Nicholas C. DiDonato On this blog, my esteemed colleague and friend Connor Wood recently wrote a defense of the Templeton Foundation that centered on a defense of the study of “religion” (a word I wished he would have defined). While I agree with 90% of what he argued, the remaining ten percent troubles me. More specifically, I strongly disagree with his statement that, “refusing to engage religion… is an apparently rational decision that betrays a woeful misunderstanding of the delicate,… Read more

Physicist Sean Carroll recently made a splash across the Internet by proclaiming that he’ll never accept funding from the John Templeton Foundation, since taking religion seriously would lessen the credibility of science. Here’s why he’s wrong – and why I’m glad he’s not competing for Templeton funding. Read more

Timothy Tyler Brown (University of California, Berkeley) investigated the value happiness prayer yields for the average individual per year in dollars, and found that the answer is…$63,628. Read more

Check out to learn how your religious beliefs and commitments shape up against orthodox, progressive, and other kinds of belief styles and orientations. Read more

A new survey of the literature on religion and helping behavior calls into question the usual assumption that religion encourages prosociality. Read more

Research from the University of Missouri shows that reduced functioning in the right parietal cortex is associated with high levels of spirituality – particularly forgiveness. Read more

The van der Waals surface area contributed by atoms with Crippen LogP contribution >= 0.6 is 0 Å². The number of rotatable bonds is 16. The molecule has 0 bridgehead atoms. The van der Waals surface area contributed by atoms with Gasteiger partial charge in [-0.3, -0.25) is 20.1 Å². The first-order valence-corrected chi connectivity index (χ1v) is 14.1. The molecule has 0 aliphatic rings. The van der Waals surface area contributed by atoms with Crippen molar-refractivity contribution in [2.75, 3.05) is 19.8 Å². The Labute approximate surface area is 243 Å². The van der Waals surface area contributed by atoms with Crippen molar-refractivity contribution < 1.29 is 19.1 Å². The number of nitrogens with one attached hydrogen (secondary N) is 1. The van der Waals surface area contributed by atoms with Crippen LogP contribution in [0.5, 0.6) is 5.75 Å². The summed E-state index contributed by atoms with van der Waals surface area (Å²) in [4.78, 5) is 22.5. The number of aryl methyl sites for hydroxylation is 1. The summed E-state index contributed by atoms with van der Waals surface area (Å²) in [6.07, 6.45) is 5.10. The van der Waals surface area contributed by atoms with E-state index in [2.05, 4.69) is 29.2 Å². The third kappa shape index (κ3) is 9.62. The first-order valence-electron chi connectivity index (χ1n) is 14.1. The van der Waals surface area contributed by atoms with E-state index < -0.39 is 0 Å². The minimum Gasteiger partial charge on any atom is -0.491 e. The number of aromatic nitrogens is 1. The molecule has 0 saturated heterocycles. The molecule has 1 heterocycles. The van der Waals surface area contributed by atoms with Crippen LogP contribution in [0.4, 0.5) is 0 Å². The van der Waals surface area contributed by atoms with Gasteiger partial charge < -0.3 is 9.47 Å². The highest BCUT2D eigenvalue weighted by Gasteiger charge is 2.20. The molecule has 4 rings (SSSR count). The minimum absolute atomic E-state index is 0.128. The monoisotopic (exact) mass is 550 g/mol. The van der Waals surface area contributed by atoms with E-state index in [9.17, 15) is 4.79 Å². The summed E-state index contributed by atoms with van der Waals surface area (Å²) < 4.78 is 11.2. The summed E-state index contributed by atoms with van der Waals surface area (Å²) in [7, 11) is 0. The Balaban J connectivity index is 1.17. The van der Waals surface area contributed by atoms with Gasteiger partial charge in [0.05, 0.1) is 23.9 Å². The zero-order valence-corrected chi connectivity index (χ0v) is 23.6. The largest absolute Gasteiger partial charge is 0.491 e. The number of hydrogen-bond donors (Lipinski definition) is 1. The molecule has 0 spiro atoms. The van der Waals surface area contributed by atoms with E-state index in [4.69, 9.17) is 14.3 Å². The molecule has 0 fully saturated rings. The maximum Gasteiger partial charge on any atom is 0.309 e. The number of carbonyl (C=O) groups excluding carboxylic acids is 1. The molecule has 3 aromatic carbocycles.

Focusing on religious identity, psychologists R. David Hayward (University of Michigan), Joanna Maselko (Duke University Medical Center), and Keith G. Meador (Vanderbilt University Medical Center) found that people accurately remember their childhood religious behavior but alter their childhood religious identity so that it matches their present religious identity. Read more

I believe the study of religion and ritual in human cultures argues compellingly for the importance of an interactive morality, one that prioritizes the concrete and particular life of communities and their relationships. This kind of morality is closer to that encouraged by our evolutionary heritage, which demanded constant, daily investment in relationships as the basic currency of survival.…At the same time, this interactive morality, on its own, is also no longer enough. Read more

Researcher Michael McFarland (University of Texas at Austin) and colleagues found that forgiveness positively correlates with health over time – but only for African-Americans. Read more

New research from the University of Virginia and China shows a surprising finding – liberals are WEIRDer than conservatives! Read more

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